In this post, I’m giving you the exact steps that you need to make sure you’re pricing your art prints correctly so you can stop undercharging, start making a profit, and get paid what you’re worth.
Hi! My name is Mei Pak and I help makers, artists and designers make a consistent income from selling their handmade products online.
Today I’ll just be going over art prints. I’ll have a totally separate post later that talks about how to price your original art because it is a very different strategy.
Art prints are great because once you've done the original artwork, you can make as many prints as you'd like and then sell them with minimal a amount of work.
It's this same factor that makes it difficult to calculate how you should price it out.
Before I start talking about the details of pricing your prints and figuring out what price works for your market, I want to take a moment to remind you that it's really important to keep in mind that these prints are pieces of art that took you a long time to make.
Even if the original piece didn't take you 10 or 20 hours to make, it took you your whole lifetime of developing the skills to be able to make this artwork come to life.
So it's really important that you price your pieces so that you’re paid for all of the work and experience that goes into it.
The biggest mistake I see with small creative businesses is not pricing their pieces high enough and undervaluing their work.
With any creative business, there is a development cost involved. This is even true for my business, Tiny Hands.
I make polymer clay scented food jewelry. I didn't just make a waffle necklace one day and have it be completely perfect. It took me a lot of effort to discover how I wanted to sculpt the clay and what formula I needed to use to get the scent right.
When you're pricing any piece of work that you're selling, it's important that this initial development time is included in the calculation of the final price, because you will spend hours creating the initial work of art before you produce the exact pieces you're selling.
So there are two factors you need to keep in mind when you're deciding how to price your art prints. The first is the cost and the second factor is the market.
Cost of Making a Print
Initially, I'm just going to talk about the cost of literally making the print.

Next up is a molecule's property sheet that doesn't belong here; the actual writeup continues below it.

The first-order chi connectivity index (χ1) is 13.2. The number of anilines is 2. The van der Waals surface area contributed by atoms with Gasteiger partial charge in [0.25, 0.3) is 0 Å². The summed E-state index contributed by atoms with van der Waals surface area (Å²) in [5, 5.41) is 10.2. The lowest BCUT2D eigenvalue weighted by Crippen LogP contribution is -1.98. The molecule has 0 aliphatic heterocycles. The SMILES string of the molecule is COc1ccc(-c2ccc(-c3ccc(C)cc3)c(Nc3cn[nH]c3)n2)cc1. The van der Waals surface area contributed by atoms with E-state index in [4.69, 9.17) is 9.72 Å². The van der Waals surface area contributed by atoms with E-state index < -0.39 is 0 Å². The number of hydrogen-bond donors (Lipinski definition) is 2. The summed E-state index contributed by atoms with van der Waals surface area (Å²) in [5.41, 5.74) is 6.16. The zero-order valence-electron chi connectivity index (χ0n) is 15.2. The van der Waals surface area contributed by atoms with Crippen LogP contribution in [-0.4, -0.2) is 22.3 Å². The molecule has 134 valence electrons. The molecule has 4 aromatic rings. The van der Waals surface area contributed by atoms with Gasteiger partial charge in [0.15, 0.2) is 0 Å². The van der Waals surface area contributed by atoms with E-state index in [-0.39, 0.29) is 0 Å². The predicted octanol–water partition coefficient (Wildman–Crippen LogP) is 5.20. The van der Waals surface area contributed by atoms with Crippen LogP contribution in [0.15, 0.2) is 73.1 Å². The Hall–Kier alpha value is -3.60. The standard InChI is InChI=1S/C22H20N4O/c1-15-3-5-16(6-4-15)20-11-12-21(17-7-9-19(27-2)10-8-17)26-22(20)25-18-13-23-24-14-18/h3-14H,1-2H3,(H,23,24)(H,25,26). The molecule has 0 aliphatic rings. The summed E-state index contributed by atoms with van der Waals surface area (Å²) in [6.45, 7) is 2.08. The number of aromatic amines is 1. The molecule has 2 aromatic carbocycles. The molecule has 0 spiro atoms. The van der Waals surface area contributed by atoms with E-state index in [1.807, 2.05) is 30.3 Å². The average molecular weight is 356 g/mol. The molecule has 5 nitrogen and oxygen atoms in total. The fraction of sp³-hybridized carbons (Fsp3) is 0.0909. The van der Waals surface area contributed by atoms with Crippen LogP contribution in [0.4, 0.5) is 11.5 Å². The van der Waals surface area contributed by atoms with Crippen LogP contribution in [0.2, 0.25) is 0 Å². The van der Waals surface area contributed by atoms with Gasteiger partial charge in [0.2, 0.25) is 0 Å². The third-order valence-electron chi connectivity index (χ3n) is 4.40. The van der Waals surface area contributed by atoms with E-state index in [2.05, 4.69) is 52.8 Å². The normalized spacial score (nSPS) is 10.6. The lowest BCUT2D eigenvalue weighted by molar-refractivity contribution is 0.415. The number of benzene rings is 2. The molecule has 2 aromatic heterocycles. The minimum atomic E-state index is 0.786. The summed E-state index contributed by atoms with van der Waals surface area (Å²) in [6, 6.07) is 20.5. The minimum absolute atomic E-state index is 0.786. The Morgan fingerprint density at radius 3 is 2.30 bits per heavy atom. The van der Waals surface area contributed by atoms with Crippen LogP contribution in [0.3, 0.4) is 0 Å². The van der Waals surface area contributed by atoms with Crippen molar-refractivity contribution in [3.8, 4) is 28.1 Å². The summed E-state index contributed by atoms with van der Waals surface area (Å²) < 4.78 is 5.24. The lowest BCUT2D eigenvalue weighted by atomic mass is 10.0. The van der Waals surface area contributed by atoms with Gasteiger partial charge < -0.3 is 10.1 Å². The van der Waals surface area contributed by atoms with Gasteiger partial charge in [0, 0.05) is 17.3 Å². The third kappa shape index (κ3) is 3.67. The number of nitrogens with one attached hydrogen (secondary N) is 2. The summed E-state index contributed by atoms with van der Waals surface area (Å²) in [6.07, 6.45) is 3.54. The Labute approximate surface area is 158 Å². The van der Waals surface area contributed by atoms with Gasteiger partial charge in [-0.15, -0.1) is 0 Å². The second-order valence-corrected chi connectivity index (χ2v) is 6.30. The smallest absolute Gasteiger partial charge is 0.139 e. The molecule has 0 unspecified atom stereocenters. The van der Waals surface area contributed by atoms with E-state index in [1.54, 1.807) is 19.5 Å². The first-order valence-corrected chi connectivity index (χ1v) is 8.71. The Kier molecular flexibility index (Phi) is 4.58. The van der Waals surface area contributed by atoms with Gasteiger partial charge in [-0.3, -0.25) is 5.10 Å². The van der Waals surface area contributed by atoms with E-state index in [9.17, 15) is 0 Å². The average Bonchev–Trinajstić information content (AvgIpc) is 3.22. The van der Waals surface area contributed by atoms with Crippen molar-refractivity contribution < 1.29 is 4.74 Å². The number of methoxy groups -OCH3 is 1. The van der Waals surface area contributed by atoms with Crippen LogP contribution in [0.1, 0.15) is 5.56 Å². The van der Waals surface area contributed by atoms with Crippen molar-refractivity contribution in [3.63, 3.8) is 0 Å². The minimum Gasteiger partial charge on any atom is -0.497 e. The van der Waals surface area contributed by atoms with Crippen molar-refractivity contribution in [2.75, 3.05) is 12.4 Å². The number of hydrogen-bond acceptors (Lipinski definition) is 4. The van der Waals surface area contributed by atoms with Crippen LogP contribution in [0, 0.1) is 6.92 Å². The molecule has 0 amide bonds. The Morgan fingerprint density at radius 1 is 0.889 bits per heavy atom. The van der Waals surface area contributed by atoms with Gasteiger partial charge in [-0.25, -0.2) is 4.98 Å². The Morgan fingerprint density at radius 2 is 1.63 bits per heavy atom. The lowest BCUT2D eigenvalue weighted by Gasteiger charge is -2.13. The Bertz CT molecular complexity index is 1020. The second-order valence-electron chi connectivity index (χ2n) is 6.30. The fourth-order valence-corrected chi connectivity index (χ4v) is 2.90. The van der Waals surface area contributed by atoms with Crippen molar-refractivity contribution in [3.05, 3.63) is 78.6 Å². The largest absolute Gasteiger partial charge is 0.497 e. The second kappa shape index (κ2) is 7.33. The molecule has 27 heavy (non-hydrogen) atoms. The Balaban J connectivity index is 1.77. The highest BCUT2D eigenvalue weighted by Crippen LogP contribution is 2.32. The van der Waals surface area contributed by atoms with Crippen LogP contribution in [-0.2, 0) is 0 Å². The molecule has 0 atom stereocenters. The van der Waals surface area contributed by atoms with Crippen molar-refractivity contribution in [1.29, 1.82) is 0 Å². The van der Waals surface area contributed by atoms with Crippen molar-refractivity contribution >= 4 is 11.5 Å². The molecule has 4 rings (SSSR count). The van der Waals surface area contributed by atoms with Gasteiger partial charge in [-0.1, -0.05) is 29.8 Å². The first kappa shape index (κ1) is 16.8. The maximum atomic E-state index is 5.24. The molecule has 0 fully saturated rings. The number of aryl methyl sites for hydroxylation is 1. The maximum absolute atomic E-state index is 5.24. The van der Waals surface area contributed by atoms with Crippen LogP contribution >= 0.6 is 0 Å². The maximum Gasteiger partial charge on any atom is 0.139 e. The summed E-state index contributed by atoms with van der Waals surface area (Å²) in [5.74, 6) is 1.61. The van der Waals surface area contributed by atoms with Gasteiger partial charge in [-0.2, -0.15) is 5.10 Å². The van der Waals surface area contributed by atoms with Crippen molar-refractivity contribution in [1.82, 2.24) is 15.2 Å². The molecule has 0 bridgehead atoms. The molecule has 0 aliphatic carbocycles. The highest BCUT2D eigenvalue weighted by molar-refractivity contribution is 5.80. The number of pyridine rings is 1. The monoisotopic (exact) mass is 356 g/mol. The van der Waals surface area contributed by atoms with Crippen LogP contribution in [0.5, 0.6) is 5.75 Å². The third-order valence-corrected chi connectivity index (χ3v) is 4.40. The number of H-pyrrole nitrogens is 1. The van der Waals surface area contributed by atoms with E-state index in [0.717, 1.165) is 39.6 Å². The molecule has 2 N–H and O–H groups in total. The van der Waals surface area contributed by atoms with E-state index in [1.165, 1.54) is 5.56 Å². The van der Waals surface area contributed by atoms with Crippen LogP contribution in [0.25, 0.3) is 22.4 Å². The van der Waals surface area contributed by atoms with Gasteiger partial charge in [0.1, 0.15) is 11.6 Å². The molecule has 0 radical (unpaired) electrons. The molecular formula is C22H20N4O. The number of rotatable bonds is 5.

You'll want to do your research here to find out where you'll be having your prints produced.
- Are you making them yourself?
- Are you going to use a print service?
- What materials are you using?
- How long does it take you to organize getting the printing done?
If it takes you 45 minutes to upload a file, load the inks, load the paper type, and then later cut the paper down to the correct size, then this is time that you need to calculate in your per item costs.
This cost includes the frames, the canvas, and anything that touches your print and is included in the final production.
You want to spend quite a bit of time doing your market research.
Look for similar types of pieces and what they're charging. For example, if you're doing watercolor prints, what are other watercolor prints priced at?
You want to compare apples to apples, so look at the materials.
- If you’re making canvases, then what are other people who are printing on canvas charging?
- If you’ve got a print size that’s 16×20 inches, then what are other people who are printing 16×20 inch pieces charging?
Write down the ranges including how many sales that shop has so you know what sizes and materials are popular. Then you can decide what options you definitely want to offer your customers and what to leave out.
I recommend doing this step on Etsy so that you can see all of this information easily.
Once you do all of this research, you will have two different numbers. You'll have a per item cost and you'll have a rough idea from your market research about what your style of art could be priced at.